Bock said it’s likely to be a gnostic text if it proves to be authentic. “The whole text needs vetting. She’s doing the right thing to release it and let scholars take a look at,” he said, adding “it’s a little bit like trying to analyze the game in the first quarter.”

“It’s a historical curiosity but doesn’t really tell us who Jesus was,” Bock said. “It’s one small speck of a text in a mountain of texts of about Jesus.”

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The owner of the fragment has been identified by King as a private collector who has asked to stay anonymous. The owner brought the fragment to Harvard have King examine it in December 2011.

King then brought it to the Institute for the Study of the Ancient World at New York University. Roger Bagnall, the institute’s director and an expert on papyrus, examined it and determined it to be authentic, Bangall confirmed to CNN.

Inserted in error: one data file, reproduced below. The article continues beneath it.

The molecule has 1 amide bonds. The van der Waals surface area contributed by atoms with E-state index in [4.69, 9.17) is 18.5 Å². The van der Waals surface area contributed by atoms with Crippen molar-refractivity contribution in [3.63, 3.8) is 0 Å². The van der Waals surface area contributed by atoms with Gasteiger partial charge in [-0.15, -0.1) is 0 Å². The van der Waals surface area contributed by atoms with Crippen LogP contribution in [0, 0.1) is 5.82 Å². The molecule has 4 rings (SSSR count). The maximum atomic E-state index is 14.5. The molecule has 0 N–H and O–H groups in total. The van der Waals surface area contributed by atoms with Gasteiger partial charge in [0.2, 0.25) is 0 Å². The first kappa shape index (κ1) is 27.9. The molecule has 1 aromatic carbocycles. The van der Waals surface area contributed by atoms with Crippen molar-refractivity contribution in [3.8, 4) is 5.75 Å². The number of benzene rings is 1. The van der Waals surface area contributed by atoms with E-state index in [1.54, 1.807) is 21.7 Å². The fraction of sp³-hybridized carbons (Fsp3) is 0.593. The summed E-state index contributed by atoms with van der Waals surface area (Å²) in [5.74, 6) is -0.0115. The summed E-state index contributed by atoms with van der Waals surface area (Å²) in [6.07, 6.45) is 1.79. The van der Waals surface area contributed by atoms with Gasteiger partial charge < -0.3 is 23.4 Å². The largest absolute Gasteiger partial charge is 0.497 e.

Ariel Shisha-Halevy, professor of linguistics at Hebrew University, Jerusalem, who was asked to examine the authenticity, according to the draft of the article, told King via e-mail, “I believe – on the basis of language and grammar – the text is authentic. That is to say, all its grammatical ‘noteworthy’ features, separately or conjointly, do not warrant condemning it as forgery.”

Little is known about the origin of the text. Because both sides of the fragment have writing on them, King said it could have come out of a book rather than a scroll.

“Just like most of the earliest papyri of the New Testament and other literary and documentary papyri, a fragment this damaged could have come from an ancient garbage heap,” the King says building on prior research by Luijendijk.

King writes “the importance of the ‘Gospel of Jesus’ Wife’ lies in supplying a new voice within the diverse chorus of early Christian traditions about Jesus that documents that some Christians depicted Jesus as married.”